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Written by Alejandro Cerro

September 28, 2015


Breaking CSS down with SMACSS

I'll let you in on a secret...I've only been coding and making websites for about four years now. Don't tell anyone. When I started everything I did was in HTML and CSS. I wasn't even using an IDE, it was all done by "hand" as they say. Looking back on it now, all I can think is...the horror

Thankfully I was introduced to technologies like SASS, code editors like Atom and IDEs such as PHPStorm and those days are behind me. Recently, however, I was thrown back to these neanderthal days when I was asked to look at someones site and see if I couldn't make it look "better" on mobile. I was smacked in the face by over 1700 lines of vanilla CSS. Line after line of specific selectors, much of's. Needless to say, this was not going to work, but I had a job to do so I was going to make sure that I left things better than I found them.

Starting with Grunt I set about incorporating a modern workflow into the project. Since my first order of business involved lots of styling, I used grunt to set up SASS, which is in my opinion, the only way to write modern styling sheets.

In the off chance you haven't used used it (or another CSS preprocessor,) do yourself a favor and take a day to learn it. I will simplify your life and you'll be happier, more productive and a better person all around.

Here at Code Koalas, we use Grunt to do a ton of things, but since this project was small and they only wanted the mobile styling fixed up, I just set up SASS. To make sure that I wasn't just going to create more work for me (or another developer) in the future the first order of business was to set up a proper file structure for the SASS files. Doing this makes it easier to be able to jump back into a project down the road and figure out where all the pertinent bits are. What I ended up with was this structure:

|   |--styling elements for the whole site
|   |--styling for JQuery slider
|   |--Drupal module and block styling
|   |--custom CSS for navbar
|   |--specific page styling
|   |--Drupal views styling

Since SASS itself is only a preprocessor, it doesn't have any naming conventions for your files. You could, and I've seen this, just create one gigantic scss file and cram all of the styling in there. Of course this doesn't improve the situation, so what we need is a content strategy for our files. For this I used the philosophy of SMACSS or Scallable and Modular Architecture for CSS. SMACSS was developed by Jonathan Snook as a framework for breaking CSS into smaller, more manageable chunks. If you haven't read his book (which is available for free here), you should go do it right now. Go ahead I'll wait...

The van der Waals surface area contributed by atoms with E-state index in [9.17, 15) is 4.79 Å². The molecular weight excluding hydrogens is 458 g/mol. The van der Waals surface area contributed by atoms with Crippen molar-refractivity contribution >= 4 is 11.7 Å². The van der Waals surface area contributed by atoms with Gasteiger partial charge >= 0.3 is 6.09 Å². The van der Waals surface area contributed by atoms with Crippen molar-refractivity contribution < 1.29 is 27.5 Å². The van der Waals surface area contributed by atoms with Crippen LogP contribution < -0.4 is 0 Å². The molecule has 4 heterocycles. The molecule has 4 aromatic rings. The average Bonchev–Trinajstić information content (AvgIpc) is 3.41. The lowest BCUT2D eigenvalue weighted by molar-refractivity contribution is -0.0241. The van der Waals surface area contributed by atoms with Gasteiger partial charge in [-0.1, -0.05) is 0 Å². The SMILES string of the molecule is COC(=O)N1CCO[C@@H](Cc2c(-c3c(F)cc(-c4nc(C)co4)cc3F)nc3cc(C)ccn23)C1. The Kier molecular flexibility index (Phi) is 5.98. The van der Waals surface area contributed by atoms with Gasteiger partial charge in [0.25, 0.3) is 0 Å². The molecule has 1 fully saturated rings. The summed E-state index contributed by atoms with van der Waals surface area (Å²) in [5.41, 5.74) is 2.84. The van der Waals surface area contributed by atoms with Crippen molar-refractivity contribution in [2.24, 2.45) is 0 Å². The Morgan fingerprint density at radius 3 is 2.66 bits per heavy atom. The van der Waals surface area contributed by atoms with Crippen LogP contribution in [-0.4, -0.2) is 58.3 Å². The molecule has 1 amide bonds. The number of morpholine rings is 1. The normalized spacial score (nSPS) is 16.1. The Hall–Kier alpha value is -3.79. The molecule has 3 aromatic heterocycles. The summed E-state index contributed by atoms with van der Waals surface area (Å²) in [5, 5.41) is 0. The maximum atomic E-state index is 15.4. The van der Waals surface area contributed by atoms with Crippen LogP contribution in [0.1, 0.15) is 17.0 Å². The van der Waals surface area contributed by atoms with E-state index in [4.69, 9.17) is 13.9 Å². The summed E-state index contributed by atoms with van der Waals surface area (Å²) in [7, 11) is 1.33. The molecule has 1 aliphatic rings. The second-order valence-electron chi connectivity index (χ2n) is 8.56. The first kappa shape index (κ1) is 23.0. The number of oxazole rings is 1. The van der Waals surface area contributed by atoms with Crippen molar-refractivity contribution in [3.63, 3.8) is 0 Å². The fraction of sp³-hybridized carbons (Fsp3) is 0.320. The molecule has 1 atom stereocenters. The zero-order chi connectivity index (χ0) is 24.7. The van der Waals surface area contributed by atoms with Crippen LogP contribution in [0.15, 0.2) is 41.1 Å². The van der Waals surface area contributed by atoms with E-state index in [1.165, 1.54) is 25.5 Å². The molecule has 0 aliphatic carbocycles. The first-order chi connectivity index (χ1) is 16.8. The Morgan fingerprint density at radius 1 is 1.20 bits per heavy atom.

Granted, SMACSS naming convention is written to be applied to the classes of CSS and not necessarily to the file structure. Since I was coming into this project after it was technically done I couldn't do that, but I could use the same philosophy in the naming of folders and files. After the basic folders where in place I set about breaking the original CSS file into manageable chunks. To ensure proper inheritance of styles and ensure easy readability, I limit the size of my SASS files to no more than 100 lines. If I find that the styling takes more than this, I'll employ one of two strategies.

The first, and better in the long run, of these is to make as many styles as possible be inherited. This is easily done with nested selectors and getting rid of duplicate declarations that are a necessity of vanilla CSS.

If this isn't enough, and indeed when working with Drupal it can sometimes not be, I'll break out chunks of the code into a separate style sheet then use @import to add the styling where it needs to be. This isn't the best approach, but I have found that in the interest of keeping my SASS files small, it is some times necessary.

To wrap everything up into a nice little (or big) CSS file, I have the styles.scss file that is used solely to @import all of the smaller files. Doing it this way also allows me to import chunks at specific points in the final CSS. For instance, I may have some global styles for all the button elements, but on this one specific page it needs to be a ghost button. By importing the ghost styling after the button styling, proper inheritance is ensured and I don't have to re-write all the styles for a button.

I still have to go through and fix all of the styling to make the site look better on mobile, but now I have a structure that makes it easier. Now when I'm trying to figure out why the navigation on the footer is stacking instead of displaying inline, I'll know exactly where to look.